What’s going on?

The physical impact of drugs on the body needs a closer look.

Often times, the experts go straight to the longer-term consequences of drug use.  There are, however, plenty of short-term consequences, both physical and psychological, that should not be overlooked.

Once again, we are not here to preach or judge. We just want to raise awareness of how drug use can affect the body, see post to learn more.

physical impact of drugs

The physical impact of drugs

How widespread is drug use?

There are, obviously, some areas and some environments where drug use is more prevalent. However, drug use is still fairly widespread in the UK.

Among the adult working population, just under 10% of people have been known to take drugs in the last year. Of these, about 1 in 25 have been known to take a class A drug. This equates to around 1.3 million people. So the chances that you know someone who is a recreational user is probably greater than you think.

The possibility of addiction has grave repercussions, even for the occasional user. But what of the more immediate impact? Drugs may give us a heightened sense of euphoria in the short-term. But what do they do physically?

The different types of drug

Broadly speaking, there are three different types of recreational drugs. They fall into the categories of depressants, stimulants, and hallucinogens.

Cannabis is a unique drug. While heroin is an opioid and cocaine is a stimulant, marijuana doesn’t cleanly fit into a particular category of drugs. Marijuana can depress, excite and impair the central nervous system. This makes it difficult to classify. Stimulants, as the name suggests, boost the Central Nervous System. Whereas, depressants have the effect of inhibiting the Central Nervous System. And as you will see from the list, not all ‘drugs’ are considered illegal.

Typical stimulants include,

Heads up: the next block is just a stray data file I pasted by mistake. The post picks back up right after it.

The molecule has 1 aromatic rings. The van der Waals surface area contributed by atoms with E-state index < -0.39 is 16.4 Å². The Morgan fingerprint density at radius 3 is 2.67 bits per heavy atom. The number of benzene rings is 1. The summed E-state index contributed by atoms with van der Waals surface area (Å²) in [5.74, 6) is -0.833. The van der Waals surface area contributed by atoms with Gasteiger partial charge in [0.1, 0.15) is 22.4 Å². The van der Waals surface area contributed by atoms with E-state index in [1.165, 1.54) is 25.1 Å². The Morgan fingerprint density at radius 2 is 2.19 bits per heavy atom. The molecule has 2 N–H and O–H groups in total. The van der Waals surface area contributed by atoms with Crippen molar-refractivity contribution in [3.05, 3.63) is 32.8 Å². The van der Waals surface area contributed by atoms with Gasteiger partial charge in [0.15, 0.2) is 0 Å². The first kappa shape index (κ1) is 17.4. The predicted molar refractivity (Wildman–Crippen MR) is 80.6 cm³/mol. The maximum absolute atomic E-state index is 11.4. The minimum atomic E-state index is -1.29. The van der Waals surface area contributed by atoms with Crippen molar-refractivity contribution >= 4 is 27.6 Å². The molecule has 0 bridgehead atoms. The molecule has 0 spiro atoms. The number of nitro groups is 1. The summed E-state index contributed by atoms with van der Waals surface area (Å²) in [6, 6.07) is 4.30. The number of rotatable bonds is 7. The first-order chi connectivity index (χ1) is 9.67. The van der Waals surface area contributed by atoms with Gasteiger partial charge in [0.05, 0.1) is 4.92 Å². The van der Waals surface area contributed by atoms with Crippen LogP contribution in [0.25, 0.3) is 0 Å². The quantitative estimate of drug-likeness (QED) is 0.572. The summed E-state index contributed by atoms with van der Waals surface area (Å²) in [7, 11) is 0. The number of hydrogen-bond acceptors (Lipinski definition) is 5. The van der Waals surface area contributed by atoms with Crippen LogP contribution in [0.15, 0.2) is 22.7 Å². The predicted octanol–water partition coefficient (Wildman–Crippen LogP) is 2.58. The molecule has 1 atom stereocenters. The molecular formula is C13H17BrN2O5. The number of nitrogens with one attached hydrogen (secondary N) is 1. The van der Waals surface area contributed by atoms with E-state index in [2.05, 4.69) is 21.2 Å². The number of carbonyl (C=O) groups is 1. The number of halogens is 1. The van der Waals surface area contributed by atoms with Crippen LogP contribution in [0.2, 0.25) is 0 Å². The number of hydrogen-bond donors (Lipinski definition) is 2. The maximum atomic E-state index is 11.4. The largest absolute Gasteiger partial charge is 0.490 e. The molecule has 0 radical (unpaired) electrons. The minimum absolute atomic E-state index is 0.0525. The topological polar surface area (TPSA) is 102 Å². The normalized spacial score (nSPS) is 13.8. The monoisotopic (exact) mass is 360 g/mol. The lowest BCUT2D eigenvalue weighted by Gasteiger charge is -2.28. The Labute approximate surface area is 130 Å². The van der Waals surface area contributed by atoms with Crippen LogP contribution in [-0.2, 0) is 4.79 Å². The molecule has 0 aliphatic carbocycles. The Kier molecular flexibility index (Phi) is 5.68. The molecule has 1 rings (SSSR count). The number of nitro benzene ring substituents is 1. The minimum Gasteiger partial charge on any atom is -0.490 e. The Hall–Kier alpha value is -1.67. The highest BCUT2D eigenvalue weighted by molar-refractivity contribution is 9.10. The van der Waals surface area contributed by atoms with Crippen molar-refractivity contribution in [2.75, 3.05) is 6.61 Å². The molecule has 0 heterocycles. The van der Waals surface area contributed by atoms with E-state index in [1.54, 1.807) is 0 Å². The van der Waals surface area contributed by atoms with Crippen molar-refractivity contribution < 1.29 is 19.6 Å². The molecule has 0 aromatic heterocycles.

• Caffeine
  • Cocaine
  • Nicotine
  • MDMA
  • And Ritalin

Whilst typical depressants include,

  • Valium
  • Codeine
  • Alcohol
  • Morphine
  • Heroin

And the list of hallucinogens includes LSD, PCP, DMT, and the increasingly popular Ayahuasca.

But what is the physical impact of these drugs?

Undoubtedly, there is a perceived upside to most drugs. No-one would put themselves through the unpleasant downside without some perceived benefit.

Following the initial boost, however, which is often extremely short-lived the negatives kick in.

Firstly, let’s look at the impact of stimulants. They increase heart rate and blood pressure. Clearly they are especially detrimental for people with heart conditions. They can cause your pulse to race, your chest to tighten and lead to headaches (which can often be severe).

In more pronounced episodes they can cause increased sweating, chills, vomiting and muscle twitches.

Next, there are all the downsides to depressants. As a rule, depressants slow things down. This can include vital functions such as the respiratory system, the digestive system, and the liver. Even in the short-term, this can cause issues with chronic constipation or respiratory infection. Furthermore, even within a short time frame, they can cause issues of depression and anxiety. As well as disrupting sleep (insomnia) and leading to sexual dysfunction.

And hallucinogens cause havoc in no time at all. There use can lead to excessive sweating, an extremely dry mouth, sleep disorders, loss of appetite and cardiovascular issues. It’s definitely not something you want to experience. Good thing there are sites like  that are driven to help you battle against such addictions if you’re suffering from one.

Food for thought

The physical impact of drugs on your health is immediate. They cause trauma and imbalance from the get-go. In the medium term, they can induce further complications. These include mental health issues, slower healing from injury and sickness and slower bone growth. And as we know, the dangers over a longer period are dire. Renaissance Recovery — residential treatment programs in OC can help those who struggle with severe substance abuse. There are also outpatient drug addiction treatment options you can consider. This is a highly sensitive subject of course. But tackling your usage as early as possible will bring multiple rewards.

Recovery from drug or alcohol addiction remains something of a lifestyle change, and most need help, either from loved ones, or professional clinics, like this addiction disorder centre in Scotland. So let us help you to lessen the physical and psychological impact of using drugs. And of course, if your usage is well established, seek other professional bodies for advice too.

We hope this information is useful for you. If you need advice or have any questions about our treatments, please contact us. You can find us in Mill Hill Broadway and Islington. We are always happy to help. If you like this blog, please share!








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